How I Wrote My Husband Into My Life
Photo by Victoria Oluloye
Six years ago, I did something I’d advise anyone else not to. I made the internet my diary. And while I believe in keeping most things privates, I’m glad I decided to share this particular story because it allowed me to literally write a man into my life.
Six years ago, I wrote a story for MadameNoire.com about the first time I met my husband. You can read it here. But to make a long story short: We met at 34th Street (He’ll say 59th.) as I was on my way home from work. I make it a habit not to talk to strange men in the street. But after he complimented my Tupac shirt in New York City, the land of BIG, my interest was piqued. We went on to have a nice little chat.
And more than what we discussed, I just remember the level of comfort I felt speaking to him. I gave him my number. But after exchanging a few text messages, I stopped responding because I was “talking to” someone else. The man I thought I was supposed to be with. The piece I wrote ended with me looking around at the 34th St. Subway station, everyday after work, wondering if I’d ever see him again.
That was as far as the internet got into my business. What the readers at MadameNoire don’t know is that a week after I wrote that article, Soils texted me again. At first, I’d assumed he’d stumbled across the article in some way. But on our first date, when I asked what made him reach out again, he made no mention of it. Months later, I would learn he wasn’t playing coy. He really hadn’t seen it. Instead, his absence was due to him spending the last year in his home country, South Africa.
Soils was late for our first date, so late that I’d talked to my mom and sister while waiting for him. I was literally walking out the door, on my way back to my apartment when he texted me saying he’d fallen asleep but was on his way. It wasn’t a promising start. And I was upset. But when he stopped in front of me, after running down the street, I looked in his face and all of that anger and irritation dissipated. What I was left with was that same calm I felt that day on the subway.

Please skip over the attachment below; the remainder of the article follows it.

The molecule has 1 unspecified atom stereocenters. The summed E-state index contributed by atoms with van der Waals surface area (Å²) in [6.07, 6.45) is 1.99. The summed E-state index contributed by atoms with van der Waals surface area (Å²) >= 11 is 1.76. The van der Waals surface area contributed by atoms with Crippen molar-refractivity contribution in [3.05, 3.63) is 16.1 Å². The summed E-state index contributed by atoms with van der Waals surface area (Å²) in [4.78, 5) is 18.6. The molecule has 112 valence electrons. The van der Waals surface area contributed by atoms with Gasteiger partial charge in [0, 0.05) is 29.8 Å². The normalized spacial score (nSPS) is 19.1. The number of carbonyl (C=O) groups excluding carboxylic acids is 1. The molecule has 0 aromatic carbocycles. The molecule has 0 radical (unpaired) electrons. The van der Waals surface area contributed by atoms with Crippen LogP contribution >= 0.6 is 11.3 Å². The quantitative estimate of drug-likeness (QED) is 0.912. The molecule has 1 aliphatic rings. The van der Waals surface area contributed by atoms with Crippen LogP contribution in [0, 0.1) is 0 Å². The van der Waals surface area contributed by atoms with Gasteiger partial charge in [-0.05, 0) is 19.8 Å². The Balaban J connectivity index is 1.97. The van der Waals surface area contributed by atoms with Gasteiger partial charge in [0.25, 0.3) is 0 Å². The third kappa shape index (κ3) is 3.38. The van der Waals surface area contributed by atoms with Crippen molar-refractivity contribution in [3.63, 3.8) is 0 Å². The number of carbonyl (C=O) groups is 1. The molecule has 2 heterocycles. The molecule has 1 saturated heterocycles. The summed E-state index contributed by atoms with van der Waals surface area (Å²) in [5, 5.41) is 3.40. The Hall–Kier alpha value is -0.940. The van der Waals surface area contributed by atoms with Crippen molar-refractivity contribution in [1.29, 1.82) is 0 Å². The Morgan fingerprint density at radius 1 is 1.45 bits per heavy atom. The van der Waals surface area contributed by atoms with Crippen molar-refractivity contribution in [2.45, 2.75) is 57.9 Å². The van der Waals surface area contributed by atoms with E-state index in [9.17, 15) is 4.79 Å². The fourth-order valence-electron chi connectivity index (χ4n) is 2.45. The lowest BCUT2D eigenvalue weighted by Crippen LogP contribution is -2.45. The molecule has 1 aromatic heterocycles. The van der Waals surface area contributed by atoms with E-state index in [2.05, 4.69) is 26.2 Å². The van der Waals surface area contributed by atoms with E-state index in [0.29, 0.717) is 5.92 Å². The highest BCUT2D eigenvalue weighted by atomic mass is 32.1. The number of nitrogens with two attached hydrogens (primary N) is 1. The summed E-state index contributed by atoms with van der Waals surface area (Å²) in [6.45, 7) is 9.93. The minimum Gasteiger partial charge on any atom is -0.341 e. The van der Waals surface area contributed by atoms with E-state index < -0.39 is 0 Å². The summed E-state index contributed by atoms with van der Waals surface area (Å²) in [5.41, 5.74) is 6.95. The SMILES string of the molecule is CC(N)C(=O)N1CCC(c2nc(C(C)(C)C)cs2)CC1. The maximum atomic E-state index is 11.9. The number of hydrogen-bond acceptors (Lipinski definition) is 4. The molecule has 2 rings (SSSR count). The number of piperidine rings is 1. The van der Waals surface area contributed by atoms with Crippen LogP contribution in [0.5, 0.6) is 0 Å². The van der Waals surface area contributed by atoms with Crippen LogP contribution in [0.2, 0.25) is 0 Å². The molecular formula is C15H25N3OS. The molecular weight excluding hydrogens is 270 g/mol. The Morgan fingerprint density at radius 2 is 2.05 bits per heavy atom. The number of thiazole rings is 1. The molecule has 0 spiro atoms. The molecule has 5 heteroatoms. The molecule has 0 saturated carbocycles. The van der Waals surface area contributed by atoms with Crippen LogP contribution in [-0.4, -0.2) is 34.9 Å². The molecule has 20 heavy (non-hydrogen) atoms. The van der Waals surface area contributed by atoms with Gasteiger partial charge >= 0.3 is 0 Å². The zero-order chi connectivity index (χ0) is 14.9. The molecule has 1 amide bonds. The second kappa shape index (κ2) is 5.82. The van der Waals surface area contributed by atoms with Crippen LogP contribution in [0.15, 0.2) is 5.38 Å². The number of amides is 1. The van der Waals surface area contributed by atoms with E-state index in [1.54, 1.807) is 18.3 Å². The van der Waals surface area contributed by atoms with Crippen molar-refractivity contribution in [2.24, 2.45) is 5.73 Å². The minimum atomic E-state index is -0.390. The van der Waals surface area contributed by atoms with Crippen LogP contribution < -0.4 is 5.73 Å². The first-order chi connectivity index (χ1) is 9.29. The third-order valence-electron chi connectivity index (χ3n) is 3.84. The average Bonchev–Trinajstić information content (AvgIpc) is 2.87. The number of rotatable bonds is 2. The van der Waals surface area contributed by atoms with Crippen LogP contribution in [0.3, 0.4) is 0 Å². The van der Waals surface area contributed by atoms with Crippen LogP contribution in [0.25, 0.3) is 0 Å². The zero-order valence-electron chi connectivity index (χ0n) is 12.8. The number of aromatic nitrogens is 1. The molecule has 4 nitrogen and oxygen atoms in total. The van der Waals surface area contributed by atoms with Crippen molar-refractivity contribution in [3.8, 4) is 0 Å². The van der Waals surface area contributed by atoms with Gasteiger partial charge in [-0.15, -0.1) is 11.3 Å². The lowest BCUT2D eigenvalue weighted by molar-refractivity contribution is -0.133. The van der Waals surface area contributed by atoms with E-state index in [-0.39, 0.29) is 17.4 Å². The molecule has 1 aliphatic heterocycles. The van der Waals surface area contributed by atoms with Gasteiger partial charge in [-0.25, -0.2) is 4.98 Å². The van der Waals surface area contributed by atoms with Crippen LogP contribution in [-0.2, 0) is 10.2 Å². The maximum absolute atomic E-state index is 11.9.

We had a great first date. Too great. While I appreciated the conversation and the time we’d spent together. The next day I called best friend freaking out. I was worried about the alone time I’d have to sacrifice, the consideration I’d have to take for another person’s feelings. After being alone for so long, it was a scary prospect. But my best friend reminded me that it was just a first date and I should probably chill. I heeded her words and took it down a notch. Still, something told me that he was going to be around for a while.
For another one of our early dates, he invited me out to some concert late on a Tuesday night. Once again, I called my best friend and asked her if I should go out so late during the week. I can’t remember her advice. But after I talked to her, I had a dream about this little dilemma. In it, my grandmother--my homegirl, my soulmate, my guardian angel passed through and said, “Tuesday’s fine.” After she said it, she grinned wide and winked.
We dated for nine months before I told him that I didn’t want to see him anymore. I know he would tell this part differently. But my version is that he told me he was falling in love with me. But there was still a large part of me that was holding onto the hope that I’d work things out with the man I was supposed to be with. And if Soils was in love with me, I couldn’t continue to monopolize his time, not fully invested.
So we stopped seeing one another. Within a few months, I learned--or finally recognized what I’d likely known on a subconscious level. I’d never be able to get what I needed or wanted from the “supposed to be man.”
And after a year of accepting that fact and spending time with myself, I sent Soils an email saying, “Happy New Year.” He responded shortly after with an invitation to see KING in concert. I’ll always remember that concert. Not because of the music--which was incredible--but because it was February when we saw them. And I wore some thick heeled shoes. Leaving the concert, we decided to cut through a park to get back to my house. We had to walk down several flights of stairs and in those shoes, I stumbled on the first or second step. So Soils wrapped his arm around me and guided me down each step.
Something about the intent of protection, the seriousness with which he performed the task and the pressure of his grip let me know how much I meant to him.
Since then, there have been more than a few signs, conversations and conflicts resolved with patience and kindness to prove that I’ll continue to be safe, loved, challenged, supported and improved by my partnership with Soils.
People keep asking me, if I’m excited to be getting married. I don’t know if that’s the right word. I know that marriage requires work and, given our recent journey ordering furniture, much compromise, (which is not fun for a woman who’s been making her own decisions mostly independently since I was a teenager.) What I am is hopeful that we’ll make it and be better for having not only known each other but deciding to spend our lives together.